Shall we engage in a bout of Millennial bashing? It’s fine, I fall into the category so I’m allowed to throw shade.
When they’re not eating avos and causing the housing market to collapse (jokes, that was the Boomers – thanks guys), some Millennials are also making time to dabble in witchery.
Take for example Georgia Burns and Harmony Nice, pictured above, who are Wiccans – also known as Pagan Witchcraft.
Yeah, it’s all the rage, according to the Telegraph:
Witchcraft, you see, is becoming more and more fashionable, with thousands of young women (and some men, too) picking up the ancient craft and learning spells in bedrooms across the country. One theory is that the Harry Potter generation has found “real” spell books, but many of this cool new set see parts of it – like gazing into a crystal ball – as a form of mindfulness. And it’s certainly more interesting than yoga.
But being a modern witch isn’t easy. Georgia has had to ask her mum not to vacuum near her altar, in case she accidentally sucks up some magic. While Harmony has a hard time stopping Lucifer from eating her sage. “She loves it,” she says, rolling her eyes.
Lucifer is the cat, in case you are wondering.
We already spoke about those Instagram-famous witches last year, and if you thought these two were in it for the money then oh, you’re probably right.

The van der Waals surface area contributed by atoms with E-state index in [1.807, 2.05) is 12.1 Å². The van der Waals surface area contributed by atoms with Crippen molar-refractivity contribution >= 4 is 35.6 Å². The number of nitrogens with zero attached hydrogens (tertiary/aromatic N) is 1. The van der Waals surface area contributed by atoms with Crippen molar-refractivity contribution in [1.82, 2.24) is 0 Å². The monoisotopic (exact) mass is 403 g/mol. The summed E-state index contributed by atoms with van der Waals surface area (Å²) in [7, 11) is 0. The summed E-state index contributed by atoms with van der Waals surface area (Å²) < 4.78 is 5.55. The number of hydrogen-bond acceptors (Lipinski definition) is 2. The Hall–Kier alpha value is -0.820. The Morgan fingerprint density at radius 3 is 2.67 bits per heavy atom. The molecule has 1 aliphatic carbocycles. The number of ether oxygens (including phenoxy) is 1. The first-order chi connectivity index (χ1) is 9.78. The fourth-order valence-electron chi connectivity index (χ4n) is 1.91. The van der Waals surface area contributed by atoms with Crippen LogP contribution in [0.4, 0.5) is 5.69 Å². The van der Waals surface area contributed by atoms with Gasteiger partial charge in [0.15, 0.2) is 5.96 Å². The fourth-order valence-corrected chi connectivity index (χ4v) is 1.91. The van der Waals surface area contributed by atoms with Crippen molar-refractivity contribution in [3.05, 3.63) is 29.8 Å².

Harmony’s making cash off her YouTube channel, which boasts more than 260 000 subscribers, and she is also set to bring out a book later this year.
Georgia, on the other hand, is looking to the future:
Georgia [below left] – incredibly petite and slightly gothic-looking with huge eyelash extensions – learnt to read tarot cards from her mother. She grew up as an Irish Catholic, but says she found it controlling, especially towards women.
She is currently reading a book filled with spells to enhance your sex life and become a millionaire. Others – a quick cash potion, strength and safety soup and relationship rescue pie – are more like recipes than spells, and could almost fit into the current foodie trend.
Wiccan cookbook to come soon, I reckon, with a foreword by Gordon Ramsay.
As witchcraft and witchery becomes more popular, so to do the websites that punt its wares:
A whole host of websites as well as fashion, beauty and home products are cropping up to cater for a taste in everything witchy, she adds. Tanya Townley, 27, a white witch from Lancashire, is running one of these new businesses. She launched a subscription box last May, which delivers altarware, incense and crystals for £27 a month.
Since she started, customers have increased by 500 per cent and more than half of them are in the UK (others are based in New Zealand, Brazil and Finland).
How do these people afford smashed avo on toast and all these Wiccan goodies?
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